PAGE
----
Sports and exercise after joint replacement

I saw a patient in my office recently who posed a difficult problem. She was in her mid-thirties and had undergone three surgeries on each of her knees. She now presented with significant arthritis in both knees, and her pain limited her ability to run and play sports. She was frustrated and confused.

Bone-on-bone arthritis and pain that limits activities of daily living is a common clinical scenario for patients in their sixties and seventies. If traditional management of arthritis pain, such as anti-inflammatory medications, activity modification, use of assistive devices, etc., are no longer relieving pain, then joint replacement surgery is a logical decision. But is that decision as straightforward for our weekend warrior in her mid-thirties?

A recent article in the journal Sports Health reviewed the current literature regarding physical activity after total joint arthroplasty. Laura A. Vogel, BS et al. offered the current opinions and recommendations about what levels and types of activities are appropriate after joint replacement surgery.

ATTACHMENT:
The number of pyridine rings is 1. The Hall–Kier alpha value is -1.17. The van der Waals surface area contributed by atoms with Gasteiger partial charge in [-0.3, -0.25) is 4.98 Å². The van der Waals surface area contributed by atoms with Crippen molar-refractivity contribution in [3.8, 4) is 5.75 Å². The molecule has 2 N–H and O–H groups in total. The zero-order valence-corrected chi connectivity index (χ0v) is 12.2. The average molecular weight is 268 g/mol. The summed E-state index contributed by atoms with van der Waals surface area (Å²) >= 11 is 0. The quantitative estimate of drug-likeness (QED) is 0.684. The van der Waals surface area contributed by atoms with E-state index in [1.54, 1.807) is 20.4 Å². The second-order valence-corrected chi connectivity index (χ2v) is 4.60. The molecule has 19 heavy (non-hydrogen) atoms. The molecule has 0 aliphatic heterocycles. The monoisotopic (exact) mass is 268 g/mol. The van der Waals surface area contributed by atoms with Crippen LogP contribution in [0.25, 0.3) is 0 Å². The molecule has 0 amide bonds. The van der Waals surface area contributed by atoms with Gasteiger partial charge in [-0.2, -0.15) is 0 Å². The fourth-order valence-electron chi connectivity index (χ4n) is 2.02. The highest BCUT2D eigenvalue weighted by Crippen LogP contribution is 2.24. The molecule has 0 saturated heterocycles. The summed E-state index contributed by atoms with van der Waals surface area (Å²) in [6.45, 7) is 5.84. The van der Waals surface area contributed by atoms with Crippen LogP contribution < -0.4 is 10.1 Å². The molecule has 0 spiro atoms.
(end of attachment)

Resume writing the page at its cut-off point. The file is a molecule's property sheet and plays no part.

Knee replacement x-rayFor those of you not yet familiar with the pain of arthritis or the limitations on physical activity, let me explain some of the issues. Joint replacements are surgeries where the surgeons essentially replace worn out bone and cartilage from a joint with metal and plastic. The primary indication for these surgeries is pain, and they generally have good success in relieving it. In fact, in the United States alone, it is estimated that approximately 300,000 knee replacements are performed each year. Tweet this statistic.

As the aging population has stayed or gotten more active in recent years, patients have sought not only pain relief but also increased function after joint replacement. The concern for surgeons is that increased activity could increase the loads on those components and subsequently increase their wear rates. While maintaining physical fitness and health is certainly desirable, does that activity potentially compromise the artificial joint?